It all soon became clear that this wasn’t just about photo opportunities, though there would be plenty of these given the new smattering of snow atop the Alps on the horizon. Pristine stuff, but about the same time we were thinking – can this really be WRX? It’s a wagon for starters, something they haven’t had in a while, and a GT model at that, a clue for sure. The drive then was all about how this model had morphed from rough and tough to something more genteel, with proper comfort and class, and yet still with that performance and dynamic edge. A more rounded thing then.
And what’s this – no SI drive? This continues in some but upper spec models now have a mode button on the wheel from which you can dial up Comfort (of which there’s a respectable amount – bet you never thought you’d hear a WRX described thus), Normal, Sport and Sport+. Why there’s even an Individual setting where you can modify all the usual suspects, including how stiff you want the suspension settings and steering. The top shelf t/S models (of both sedan and wagon) come with adaptive suspension, along with these various drive modes. These are evidently dialed in by the STI division (hence the t/S nomenclature; yes, we too were dubious).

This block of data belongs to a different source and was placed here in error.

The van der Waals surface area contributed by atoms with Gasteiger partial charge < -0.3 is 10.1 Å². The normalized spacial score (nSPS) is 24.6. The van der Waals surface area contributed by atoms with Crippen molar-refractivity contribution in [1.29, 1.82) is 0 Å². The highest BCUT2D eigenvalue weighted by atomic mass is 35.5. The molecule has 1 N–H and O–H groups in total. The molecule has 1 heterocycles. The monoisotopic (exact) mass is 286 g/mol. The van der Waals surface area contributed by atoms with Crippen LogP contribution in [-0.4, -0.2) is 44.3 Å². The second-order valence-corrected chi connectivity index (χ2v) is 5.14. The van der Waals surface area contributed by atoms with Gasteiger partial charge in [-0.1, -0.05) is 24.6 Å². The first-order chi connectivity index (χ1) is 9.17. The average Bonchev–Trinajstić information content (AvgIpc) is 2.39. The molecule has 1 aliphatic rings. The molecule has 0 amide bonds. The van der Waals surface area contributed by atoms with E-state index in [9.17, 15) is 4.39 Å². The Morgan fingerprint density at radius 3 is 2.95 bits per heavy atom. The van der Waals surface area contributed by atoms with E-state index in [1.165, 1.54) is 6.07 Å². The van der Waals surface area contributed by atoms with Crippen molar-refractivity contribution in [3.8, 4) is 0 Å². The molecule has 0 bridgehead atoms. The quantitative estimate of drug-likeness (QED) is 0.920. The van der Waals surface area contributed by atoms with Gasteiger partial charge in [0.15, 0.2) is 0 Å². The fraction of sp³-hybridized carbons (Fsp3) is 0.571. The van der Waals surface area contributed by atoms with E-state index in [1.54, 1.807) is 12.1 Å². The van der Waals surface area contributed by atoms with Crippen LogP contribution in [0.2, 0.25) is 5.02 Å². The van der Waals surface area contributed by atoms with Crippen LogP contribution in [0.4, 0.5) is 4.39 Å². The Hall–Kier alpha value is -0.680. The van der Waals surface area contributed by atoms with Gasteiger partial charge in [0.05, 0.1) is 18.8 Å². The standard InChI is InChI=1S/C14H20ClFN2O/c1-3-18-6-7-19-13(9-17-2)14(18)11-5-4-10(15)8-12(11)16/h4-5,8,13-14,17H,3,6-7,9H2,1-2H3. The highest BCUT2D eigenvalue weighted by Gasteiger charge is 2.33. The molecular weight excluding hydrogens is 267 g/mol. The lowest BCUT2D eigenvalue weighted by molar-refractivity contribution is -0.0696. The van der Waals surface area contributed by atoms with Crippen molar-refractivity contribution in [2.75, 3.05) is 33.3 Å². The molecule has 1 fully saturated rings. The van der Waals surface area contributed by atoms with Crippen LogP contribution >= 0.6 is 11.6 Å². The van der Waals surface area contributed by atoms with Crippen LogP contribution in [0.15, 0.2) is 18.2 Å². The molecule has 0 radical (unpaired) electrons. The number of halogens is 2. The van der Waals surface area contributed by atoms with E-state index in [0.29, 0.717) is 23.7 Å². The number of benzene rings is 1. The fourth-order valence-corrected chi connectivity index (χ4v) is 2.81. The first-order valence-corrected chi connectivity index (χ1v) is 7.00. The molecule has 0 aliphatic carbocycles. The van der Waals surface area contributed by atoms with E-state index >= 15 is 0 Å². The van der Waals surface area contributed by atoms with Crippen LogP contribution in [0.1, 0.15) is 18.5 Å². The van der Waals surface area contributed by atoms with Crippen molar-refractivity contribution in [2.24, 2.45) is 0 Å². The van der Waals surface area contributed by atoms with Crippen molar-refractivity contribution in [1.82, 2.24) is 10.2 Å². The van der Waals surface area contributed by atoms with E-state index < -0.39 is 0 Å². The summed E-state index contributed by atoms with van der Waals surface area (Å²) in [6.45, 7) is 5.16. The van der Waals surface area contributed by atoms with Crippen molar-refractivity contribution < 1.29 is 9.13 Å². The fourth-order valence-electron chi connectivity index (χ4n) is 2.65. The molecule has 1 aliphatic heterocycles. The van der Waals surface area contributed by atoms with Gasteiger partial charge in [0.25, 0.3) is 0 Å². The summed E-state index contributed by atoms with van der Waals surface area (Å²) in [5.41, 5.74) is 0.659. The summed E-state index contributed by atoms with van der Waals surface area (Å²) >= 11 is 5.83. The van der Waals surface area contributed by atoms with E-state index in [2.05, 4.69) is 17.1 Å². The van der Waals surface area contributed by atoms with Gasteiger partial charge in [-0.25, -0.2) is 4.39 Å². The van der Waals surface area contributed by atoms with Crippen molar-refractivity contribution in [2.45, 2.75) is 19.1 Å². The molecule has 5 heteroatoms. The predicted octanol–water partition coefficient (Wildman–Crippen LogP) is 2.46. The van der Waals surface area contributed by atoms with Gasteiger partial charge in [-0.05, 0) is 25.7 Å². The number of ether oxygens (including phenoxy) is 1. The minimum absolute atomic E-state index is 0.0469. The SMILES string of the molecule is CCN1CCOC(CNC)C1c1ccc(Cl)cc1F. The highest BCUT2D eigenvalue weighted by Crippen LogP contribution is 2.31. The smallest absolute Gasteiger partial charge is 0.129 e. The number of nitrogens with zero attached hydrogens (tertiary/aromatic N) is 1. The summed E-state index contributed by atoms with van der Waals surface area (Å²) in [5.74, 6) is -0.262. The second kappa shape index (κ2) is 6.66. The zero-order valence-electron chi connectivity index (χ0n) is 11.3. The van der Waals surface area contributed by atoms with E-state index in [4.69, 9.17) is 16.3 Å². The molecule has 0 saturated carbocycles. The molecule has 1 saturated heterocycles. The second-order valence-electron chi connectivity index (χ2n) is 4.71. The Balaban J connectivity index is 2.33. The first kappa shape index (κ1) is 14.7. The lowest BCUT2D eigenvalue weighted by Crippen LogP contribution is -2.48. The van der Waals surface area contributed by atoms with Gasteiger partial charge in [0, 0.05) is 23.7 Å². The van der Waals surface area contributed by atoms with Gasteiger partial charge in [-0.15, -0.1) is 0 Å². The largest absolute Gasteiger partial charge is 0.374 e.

Anyhow, it’s only over topsy turvy road surfaces that you note anything akin to a jiggle factor. This is so much more compliant than before, and that not only applies to the Comfort and Normal drive modes but also to both Sport modes.